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The Black Dahlia D
Year Released: 2006
I can't say The Black Dahlia didn't entertain me. I can't say that. The question is what kind of entertainment is it, and is it the sort that one should warn people about before they buy a ticket? As overheated camp, it has no peer this year. As tough film noir of the type promised on the ads? Well, not so much. Then again, what else could one expect from Brian De Palma, a filmmaker whose thundering excursions into genre overkill have gained the inexplicable approval of cinema scholars everywhere? And certainly, James Ellroy's novel -- based loosely on the notorious 1947 murder of actress Elizabeth Short -- engages in the same bombastic melodrama at which De Palma excels. But Ellroy has a few cards in his corner that this adaptation lacks. There's his mastery of the language for one. The poetry of his words approaches Chandler in cadence and intensity, weaving hard-boiled poetry unfettered by compromise. Ellroy also understands human evil as few others; indeed, his professed obsession with the Dahlia stems from the death of his own mother under similar circumstances. As over-the-top as his work sometimes gets, that dark understanding permeates every word, diffusing potential snickers with glimpses of an all-too-believable hell on earth.
A few moments in De Palma's adaptation hit upon the same shuddering truth. Many of them belong to Mia Kirshner in the title role, seen here only in photos and snippets of film observed by other characters. Her eyes speak to the despair of so many Hollywood dreamers: a pretty girl with huge ambitions and no talent to back them up. The pathos of her failed auditions and the sleazy descent into pornography and corruption line every corner of her face -- reflecting the very real girl whose unspeakable murder drives this tale. The film has some slick technical chops as well, including gorgeous period-era production design from the brilliant Dante Ferretti and periodically stunning camerawork, such as the tracking shot in which Short's mutilated corpse is discovered in an abandoned lot.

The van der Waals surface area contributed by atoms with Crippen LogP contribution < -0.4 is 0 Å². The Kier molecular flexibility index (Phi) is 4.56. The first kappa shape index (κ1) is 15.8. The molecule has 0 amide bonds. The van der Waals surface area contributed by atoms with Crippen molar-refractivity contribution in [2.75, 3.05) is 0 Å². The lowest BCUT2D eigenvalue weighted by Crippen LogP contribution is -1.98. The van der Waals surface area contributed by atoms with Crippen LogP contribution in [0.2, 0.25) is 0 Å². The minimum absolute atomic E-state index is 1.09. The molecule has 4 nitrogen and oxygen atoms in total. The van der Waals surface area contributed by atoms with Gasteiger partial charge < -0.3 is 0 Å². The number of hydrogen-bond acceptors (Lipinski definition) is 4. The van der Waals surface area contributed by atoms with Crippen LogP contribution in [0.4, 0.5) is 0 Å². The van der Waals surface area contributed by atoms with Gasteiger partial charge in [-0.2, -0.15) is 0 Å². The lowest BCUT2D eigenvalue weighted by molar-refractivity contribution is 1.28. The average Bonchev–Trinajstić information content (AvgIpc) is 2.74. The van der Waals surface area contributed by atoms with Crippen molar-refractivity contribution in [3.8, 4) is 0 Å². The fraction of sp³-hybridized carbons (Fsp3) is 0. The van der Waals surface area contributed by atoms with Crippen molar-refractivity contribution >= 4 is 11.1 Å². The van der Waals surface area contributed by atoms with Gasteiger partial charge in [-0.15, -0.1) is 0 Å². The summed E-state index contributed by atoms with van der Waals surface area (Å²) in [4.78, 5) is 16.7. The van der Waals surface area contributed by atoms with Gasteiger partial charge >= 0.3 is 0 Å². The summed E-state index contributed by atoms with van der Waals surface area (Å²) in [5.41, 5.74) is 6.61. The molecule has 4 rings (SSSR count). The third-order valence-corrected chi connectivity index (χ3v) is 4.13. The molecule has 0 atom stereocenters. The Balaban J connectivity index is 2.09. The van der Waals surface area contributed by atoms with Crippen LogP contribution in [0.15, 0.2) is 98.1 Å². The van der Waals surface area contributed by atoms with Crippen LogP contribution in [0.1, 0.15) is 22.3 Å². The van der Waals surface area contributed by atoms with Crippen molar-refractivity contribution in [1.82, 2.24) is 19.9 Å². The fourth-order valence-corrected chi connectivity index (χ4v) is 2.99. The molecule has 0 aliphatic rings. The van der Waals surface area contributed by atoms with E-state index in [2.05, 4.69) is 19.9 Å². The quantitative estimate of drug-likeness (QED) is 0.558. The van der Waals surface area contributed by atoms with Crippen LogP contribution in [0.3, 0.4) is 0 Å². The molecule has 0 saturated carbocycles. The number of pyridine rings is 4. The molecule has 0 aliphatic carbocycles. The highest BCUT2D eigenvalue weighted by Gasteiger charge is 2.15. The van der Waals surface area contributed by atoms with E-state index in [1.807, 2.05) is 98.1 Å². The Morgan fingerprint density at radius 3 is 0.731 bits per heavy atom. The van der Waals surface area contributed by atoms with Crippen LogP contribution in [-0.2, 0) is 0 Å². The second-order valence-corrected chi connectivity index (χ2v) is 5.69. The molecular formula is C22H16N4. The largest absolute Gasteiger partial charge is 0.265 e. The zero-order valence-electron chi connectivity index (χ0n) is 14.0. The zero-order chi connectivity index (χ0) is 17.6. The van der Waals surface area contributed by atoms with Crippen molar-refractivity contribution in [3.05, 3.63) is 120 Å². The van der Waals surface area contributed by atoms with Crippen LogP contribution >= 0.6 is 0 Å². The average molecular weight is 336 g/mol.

But for the most part, The Black Dahlia steers sharply away from the genuine, the real, or even the cinematically plausible in favor of glorious full-bore self-parody. Ellroy's complex story provides plenty of grist for such intentions, grabbing every noir trope it can find and throwing them into the ring with ruthless abandon. So much is crammed into the plot, in fact, that the Dahlia herself becomes almost secondary. The focus instead is on a pair of police officers -- Bucky Bleichert (Josh Hartnett) and Lee Blanchard (Aaron Eckhart) -- who are peripherally attached to the case and become entangled in its obsessive webs. The two are partners, former boxers whose engineered bout earns a bumper crop in publicity for the department. They share the affections of a woman, Kay (Scarlett Johansson), in a strange triangle where Bleichert's platonic friendship serves as a balm for the standard cocktail of troubling secrets. Short's murder -- a horrifying affair involving torture, organ removal, and a gruesome smile carved into the young woman's mouth -- strikes a chord in Blanchard's psyche, distracting him from the graft, brutality, and occasional genuine justice that passes for police work in his world. Bleichert, calmer and more cautious, finds himself dragged along for the ride.